For performance PC enthusiasts, now’s the time to get excited about the next generation of processors from Intel. We'll be publishing our first Intel Sandy Bridge PC reviews next week. For everyone else, we’re still waiting for something beyond processor upgrades – something that will genuinely speed up our computing lives.
Blisteringly quick PCs have their places, but that place ain’t really in most people’s homes. We regularly benchmark and review Windows PCs that can already shave whole fractions of a second from the time it takes to render a Photoshop action... but so what?
You see, the days of hanging around waiting for Microsoft Word to fire up, or to search for an expression through a long document, are now over. For most users, the only time you’ll see a 3GHz quad-core PC daily ramp to 100 percent CPU usage is when it’s rifling your files to track down Windows malware.
No, the one real chore that can leave us drum-drumming our fingers for minutes at a time – if not hours, days – is when transferring data. It could be when sending data from the PC for backup. Or shovelling decades of music and video from one side of the house network to the other. Compared to launching apps and getting on with daily computing tasks, the moving of data from A to B might as well be in slo-mo.
And store we must. We create and consume data at a breakneck rate. You could put it all in the notional cloud, but then you’re talking geological time frames for those big uploads. So local storage to a USB flash stick or a nearby NAS drive is what we’re talking. And it all. Still. Happens. So. Slowly.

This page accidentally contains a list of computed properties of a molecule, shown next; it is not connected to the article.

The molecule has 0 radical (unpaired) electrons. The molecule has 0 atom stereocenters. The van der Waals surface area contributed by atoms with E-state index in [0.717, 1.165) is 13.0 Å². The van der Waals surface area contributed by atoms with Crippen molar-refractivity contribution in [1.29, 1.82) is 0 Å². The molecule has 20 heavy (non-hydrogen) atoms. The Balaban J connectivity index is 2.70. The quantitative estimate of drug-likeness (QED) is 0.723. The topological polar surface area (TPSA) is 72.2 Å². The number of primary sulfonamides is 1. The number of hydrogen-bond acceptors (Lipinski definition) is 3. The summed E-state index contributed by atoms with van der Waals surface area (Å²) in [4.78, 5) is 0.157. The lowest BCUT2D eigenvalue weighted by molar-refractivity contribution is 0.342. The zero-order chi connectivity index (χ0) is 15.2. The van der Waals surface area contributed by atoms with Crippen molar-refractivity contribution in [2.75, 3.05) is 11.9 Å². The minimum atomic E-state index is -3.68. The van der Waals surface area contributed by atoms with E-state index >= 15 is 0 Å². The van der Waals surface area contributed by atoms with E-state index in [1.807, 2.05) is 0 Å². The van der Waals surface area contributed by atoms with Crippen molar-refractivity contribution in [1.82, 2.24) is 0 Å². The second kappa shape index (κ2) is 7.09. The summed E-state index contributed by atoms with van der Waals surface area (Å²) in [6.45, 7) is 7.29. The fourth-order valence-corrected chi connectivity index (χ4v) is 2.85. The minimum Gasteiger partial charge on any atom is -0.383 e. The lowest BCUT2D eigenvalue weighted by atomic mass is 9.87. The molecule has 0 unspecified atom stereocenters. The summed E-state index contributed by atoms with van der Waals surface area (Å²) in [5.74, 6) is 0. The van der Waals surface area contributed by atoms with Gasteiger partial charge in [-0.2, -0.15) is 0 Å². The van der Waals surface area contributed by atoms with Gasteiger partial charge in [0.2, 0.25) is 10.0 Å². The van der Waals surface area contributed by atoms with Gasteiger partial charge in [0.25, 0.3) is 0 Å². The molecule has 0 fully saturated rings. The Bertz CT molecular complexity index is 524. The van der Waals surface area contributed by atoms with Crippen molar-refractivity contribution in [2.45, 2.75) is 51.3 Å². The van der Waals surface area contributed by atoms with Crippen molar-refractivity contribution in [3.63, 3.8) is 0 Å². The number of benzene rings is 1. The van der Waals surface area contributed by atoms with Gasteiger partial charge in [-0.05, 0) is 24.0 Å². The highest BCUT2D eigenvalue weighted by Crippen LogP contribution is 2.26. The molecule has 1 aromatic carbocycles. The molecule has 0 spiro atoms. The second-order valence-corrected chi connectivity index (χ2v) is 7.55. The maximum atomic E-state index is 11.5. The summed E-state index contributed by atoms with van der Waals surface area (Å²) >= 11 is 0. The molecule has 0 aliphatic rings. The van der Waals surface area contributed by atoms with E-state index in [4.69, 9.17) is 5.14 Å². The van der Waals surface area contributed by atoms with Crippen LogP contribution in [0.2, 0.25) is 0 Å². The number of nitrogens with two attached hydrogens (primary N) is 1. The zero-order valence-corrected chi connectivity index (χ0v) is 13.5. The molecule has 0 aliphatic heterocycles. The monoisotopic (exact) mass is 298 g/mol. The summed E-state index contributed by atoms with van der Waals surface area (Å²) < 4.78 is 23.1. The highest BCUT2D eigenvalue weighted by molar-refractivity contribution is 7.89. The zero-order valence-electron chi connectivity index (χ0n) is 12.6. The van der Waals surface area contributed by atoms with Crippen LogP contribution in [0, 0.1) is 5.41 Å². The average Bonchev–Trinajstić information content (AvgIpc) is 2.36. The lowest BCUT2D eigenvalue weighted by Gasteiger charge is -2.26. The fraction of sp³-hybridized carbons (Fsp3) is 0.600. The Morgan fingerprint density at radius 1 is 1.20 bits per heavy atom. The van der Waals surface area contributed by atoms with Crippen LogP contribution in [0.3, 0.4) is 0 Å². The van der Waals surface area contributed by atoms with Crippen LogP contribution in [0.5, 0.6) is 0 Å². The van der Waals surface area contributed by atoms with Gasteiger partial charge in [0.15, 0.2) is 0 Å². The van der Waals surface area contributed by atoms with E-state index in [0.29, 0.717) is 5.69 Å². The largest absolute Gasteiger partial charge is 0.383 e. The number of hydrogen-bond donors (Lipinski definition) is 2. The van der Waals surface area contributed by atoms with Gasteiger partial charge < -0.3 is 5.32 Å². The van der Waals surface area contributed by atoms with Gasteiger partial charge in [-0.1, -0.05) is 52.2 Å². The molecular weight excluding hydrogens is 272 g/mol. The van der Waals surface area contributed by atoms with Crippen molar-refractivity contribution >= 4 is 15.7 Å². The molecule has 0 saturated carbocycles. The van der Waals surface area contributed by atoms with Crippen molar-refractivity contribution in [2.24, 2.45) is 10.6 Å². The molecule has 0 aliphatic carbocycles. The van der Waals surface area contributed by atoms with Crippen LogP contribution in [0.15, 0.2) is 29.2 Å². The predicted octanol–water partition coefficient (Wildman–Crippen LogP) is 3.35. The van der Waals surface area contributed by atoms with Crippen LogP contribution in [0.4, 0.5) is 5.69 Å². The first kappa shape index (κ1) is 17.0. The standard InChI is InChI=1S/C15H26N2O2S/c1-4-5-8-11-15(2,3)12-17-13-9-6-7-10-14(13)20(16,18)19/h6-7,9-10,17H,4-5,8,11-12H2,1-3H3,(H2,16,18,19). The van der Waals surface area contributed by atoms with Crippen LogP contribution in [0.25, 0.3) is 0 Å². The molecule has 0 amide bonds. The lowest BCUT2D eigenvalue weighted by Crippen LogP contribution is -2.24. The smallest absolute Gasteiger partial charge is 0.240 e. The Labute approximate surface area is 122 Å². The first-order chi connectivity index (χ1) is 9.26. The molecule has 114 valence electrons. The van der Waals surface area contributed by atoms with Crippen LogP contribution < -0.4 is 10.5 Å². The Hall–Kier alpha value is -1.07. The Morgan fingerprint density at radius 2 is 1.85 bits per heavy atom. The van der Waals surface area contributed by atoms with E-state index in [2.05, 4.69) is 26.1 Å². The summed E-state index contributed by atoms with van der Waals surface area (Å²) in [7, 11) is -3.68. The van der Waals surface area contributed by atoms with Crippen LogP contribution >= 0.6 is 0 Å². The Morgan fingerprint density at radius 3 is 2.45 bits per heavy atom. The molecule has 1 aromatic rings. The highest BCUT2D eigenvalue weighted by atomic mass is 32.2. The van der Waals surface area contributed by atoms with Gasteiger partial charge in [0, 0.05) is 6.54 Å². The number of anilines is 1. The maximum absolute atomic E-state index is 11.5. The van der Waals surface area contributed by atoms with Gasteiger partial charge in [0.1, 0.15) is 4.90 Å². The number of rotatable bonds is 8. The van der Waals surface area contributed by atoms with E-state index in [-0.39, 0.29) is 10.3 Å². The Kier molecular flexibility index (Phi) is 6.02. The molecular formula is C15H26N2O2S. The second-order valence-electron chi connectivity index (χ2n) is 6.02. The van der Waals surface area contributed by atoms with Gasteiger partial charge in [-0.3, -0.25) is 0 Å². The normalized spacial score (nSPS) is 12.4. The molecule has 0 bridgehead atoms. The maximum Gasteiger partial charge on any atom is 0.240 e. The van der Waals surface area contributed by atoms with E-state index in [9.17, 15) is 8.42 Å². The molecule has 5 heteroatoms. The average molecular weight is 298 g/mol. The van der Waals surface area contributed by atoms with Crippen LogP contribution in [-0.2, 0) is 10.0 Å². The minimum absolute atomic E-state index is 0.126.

There has finally been some developments that mean the time we spend waiting around to move our data will get shorter. We’ve reviewed a flash drive that uses USB 3.0. The Kingston Ultimate is quick by stick standards, yet still short of its true potential. You could be left waiting almost an hour to fill this 64GB drive.
Affordable NAS drives are a blessing to the digital household, especially for storing all your music and films – but they’re not noted for their speed. The Western Digital My Book Live promises something more, though.
And if you want to protect data from falling into the wrong hands, you can do better than simply encrypt it with AES-256 and a password. Following our reviews of number-keypad drives, the Digisafe DiskCrypt adds Chip-and-PIN security. It’s also potentially the fastest FireWire drive we’ve ever tested.
But these are using 20th-century pipes to send around 21st-century-sized data. What we need are conduits to zip the bits around at the speeds our appetite for bytes deserves. USB 3.0 is going some way to help. But it could be the next generation of data interface, Light Peak, that can deliver us from frustration.
Intel’s Light Peak is ready to go in its copper- rather than optical-based form. With circa 10 gigabits per second speed initially, and maybe 10 times that by the end of this decade, the finger drumming can finally stop.